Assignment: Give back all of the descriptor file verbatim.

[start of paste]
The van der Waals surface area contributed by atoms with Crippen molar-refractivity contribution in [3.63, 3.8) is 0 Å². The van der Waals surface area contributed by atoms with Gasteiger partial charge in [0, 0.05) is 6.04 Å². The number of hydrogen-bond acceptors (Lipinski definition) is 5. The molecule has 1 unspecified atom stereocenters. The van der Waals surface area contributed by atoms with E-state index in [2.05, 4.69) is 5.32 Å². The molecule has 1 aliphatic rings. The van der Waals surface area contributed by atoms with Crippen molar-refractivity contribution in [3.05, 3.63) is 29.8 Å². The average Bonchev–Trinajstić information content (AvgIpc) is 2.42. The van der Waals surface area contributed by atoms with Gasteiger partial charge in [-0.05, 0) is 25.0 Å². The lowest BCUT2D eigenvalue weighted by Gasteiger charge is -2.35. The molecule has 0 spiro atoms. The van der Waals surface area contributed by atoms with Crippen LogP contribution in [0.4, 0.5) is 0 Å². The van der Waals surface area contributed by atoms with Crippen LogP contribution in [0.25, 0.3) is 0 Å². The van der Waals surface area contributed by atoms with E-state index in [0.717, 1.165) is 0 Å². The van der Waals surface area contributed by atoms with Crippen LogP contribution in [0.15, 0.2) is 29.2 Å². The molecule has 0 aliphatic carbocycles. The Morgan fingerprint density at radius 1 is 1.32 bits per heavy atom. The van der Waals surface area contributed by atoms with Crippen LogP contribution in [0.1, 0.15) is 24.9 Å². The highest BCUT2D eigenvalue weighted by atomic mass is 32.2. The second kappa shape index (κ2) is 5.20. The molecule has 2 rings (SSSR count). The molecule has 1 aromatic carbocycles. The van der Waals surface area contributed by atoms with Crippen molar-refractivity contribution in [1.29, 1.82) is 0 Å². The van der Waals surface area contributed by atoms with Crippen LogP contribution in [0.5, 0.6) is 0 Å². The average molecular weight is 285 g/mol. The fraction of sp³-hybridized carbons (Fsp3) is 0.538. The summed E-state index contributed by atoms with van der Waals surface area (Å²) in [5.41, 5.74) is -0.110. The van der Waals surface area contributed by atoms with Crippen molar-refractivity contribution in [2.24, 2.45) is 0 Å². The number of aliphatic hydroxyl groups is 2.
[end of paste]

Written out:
The van der Waals surface area contributed by atoms with Crippen molar-refractivity contribution in [3.63, 3.8) is 0 Å². The van der Waals surface area contributed by atoms with Gasteiger partial charge in [0, 0.05) is 6.04 Å². The number of hydrogen-bond acceptors (Lipinski definition) is 5. The molecule has 1 unspecified atom stereocenters. The van der Waals surface area contributed by atoms with E-state index in [2.05, 4.69) is 5.32 Å². The molecule has 1 aliphatic rings. The van der Waals surface area contributed by atoms with Crippen molar-refractivity contribution in [3.05, 3.63) is 29.8 Å². The average Bonchev–Trinajstić information content (AvgIpc) is 2.42. The van der Waals surface area contributed by atoms with Gasteiger partial charge in [-0.05, 0) is 25.0 Å². The lowest BCUT2D eigenvalue weighted by Gasteiger charge is -2.35. The molecule has 0 spiro atoms. The van der Waals surface area contributed by atoms with Crippen LogP contribution in [0.4, 0.5) is 0 Å². The van der Waals surface area contributed by atoms with Crippen LogP contribution in [0.25, 0.3) is 0 Å². The van der Waals surface area contributed by atoms with E-state index in [0.717, 1.165) is 0 Å². The van der Waals surface area contributed by atoms with Crippen LogP contribution in [0.15, 0.2) is 29.2 Å². The molecule has 0 aliphatic carbocycles. The Morgan fingerprint density at radius 1 is 1.32 bits per heavy atom. The van der Waals surface area contributed by atoms with Crippen LogP contribution in [0.1, 0.15) is 24.9 Å². The highest BCUT2D eigenvalue weighted by atomic mass is 32.2. The second kappa shape index (κ2) is 5.20. The molecule has 2 rings (SSSR count). The molecule has 1 aromatic carbocycles. The van der Waals surface area contributed by atoms with Crippen molar-refractivity contribution in [1.29, 1.82) is 0 Å². The van der Waals surface area contributed by atoms with Crippen LogP contribution in [0.5, 0.6) is 0 Å². The average molecular weight is 285 g/mol. The fraction of sp³-hybridized carbons (Fsp3) is 0.538. The summed E-state index contributed by atoms with van der Waals surface area (Å²) in [5.41, 5.74) is -0.110. The van der Waals surface area contributed by atoms with Crippen molar-refractivity contribution in [2.24, 2.45) is 0 Å². The number of aliphatic hydroxyl groups is 2.